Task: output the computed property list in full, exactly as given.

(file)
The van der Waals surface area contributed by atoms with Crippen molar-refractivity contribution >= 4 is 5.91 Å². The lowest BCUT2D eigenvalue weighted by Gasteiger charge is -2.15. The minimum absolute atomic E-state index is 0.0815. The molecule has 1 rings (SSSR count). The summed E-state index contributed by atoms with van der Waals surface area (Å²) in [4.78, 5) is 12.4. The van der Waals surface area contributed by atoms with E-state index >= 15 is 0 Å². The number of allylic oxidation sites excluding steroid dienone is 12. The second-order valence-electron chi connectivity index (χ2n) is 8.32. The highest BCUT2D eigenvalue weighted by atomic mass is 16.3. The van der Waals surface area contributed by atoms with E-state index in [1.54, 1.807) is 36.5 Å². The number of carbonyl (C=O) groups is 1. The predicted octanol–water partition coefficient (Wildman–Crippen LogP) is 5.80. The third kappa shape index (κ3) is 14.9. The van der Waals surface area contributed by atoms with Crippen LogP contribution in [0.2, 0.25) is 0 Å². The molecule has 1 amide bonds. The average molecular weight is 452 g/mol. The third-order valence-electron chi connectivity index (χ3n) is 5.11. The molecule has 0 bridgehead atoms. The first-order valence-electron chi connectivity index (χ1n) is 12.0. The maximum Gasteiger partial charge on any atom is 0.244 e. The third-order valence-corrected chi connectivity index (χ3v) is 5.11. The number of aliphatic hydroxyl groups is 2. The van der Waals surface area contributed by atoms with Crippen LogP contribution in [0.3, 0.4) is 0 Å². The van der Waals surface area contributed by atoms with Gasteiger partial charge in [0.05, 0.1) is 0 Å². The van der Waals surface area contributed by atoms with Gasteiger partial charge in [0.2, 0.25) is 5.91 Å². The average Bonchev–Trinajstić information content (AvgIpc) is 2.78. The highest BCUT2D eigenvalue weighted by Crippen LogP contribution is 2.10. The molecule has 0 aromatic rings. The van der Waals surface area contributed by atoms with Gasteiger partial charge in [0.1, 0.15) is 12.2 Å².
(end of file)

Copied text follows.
The van der Waals surface area contributed by atoms with Crippen molar-refractivity contribution >= 4 is 5.91 Å². The lowest BCUT2D eigenvalue weighted by Gasteiger charge is -2.15. The minimum absolute atomic E-state index is 0.0815. The molecule has 1 rings (SSSR count). The summed E-state index contributed by atoms with van der Waals surface area (Å²) in [4.78, 5) is 12.4. The van der Waals surface area contributed by atoms with E-state index >= 15 is 0 Å². The number of allylic oxidation sites excluding steroid dienone is 12. The second-order valence-electron chi connectivity index (χ2n) is 8.32. The highest BCUT2D eigenvalue weighted by atomic mass is 16.3. The van der Waals surface area contributed by atoms with E-state index in [1.54, 1.807) is 36.5 Å². The number of carbonyl (C=O) groups is 1. The predicted octanol–water partition coefficient (Wildman–Crippen LogP) is 5.80. The third kappa shape index (κ3) is 14.9. The van der Waals surface area contributed by atoms with Crippen LogP contribution in [0.2, 0.25) is 0 Å². The molecule has 1 amide bonds. The average molecular weight is 452 g/mol. The third-order valence-electron chi connectivity index (χ3n) is 5.11. The molecule has 0 bridgehead atoms. The first-order valence-electron chi connectivity index (χ1n) is 12.0. The maximum Gasteiger partial charge on any atom is 0.244 e. The third-order valence-corrected chi connectivity index (χ3v) is 5.11. The number of aliphatic hydroxyl groups is 2. The van der Waals surface area contributed by atoms with Crippen LogP contribution in [0.3, 0.4) is 0 Å². The van der Waals surface area contributed by atoms with Gasteiger partial charge in [0.05, 0.1) is 0 Å². The van der Waals surface area contributed by atoms with Gasteiger partial charge in [0.2, 0.25) is 5.91 Å². The average Bonchev–Trinajstić information content (AvgIpc) is 2.78. The highest BCUT2D eigenvalue weighted by Crippen LogP contribution is 2.10. The molecule has 0 aromatic rings. The van der Waals surface area contributed by atoms with Gasteiger partial charge in [0.1, 0.15) is 12.2 Å².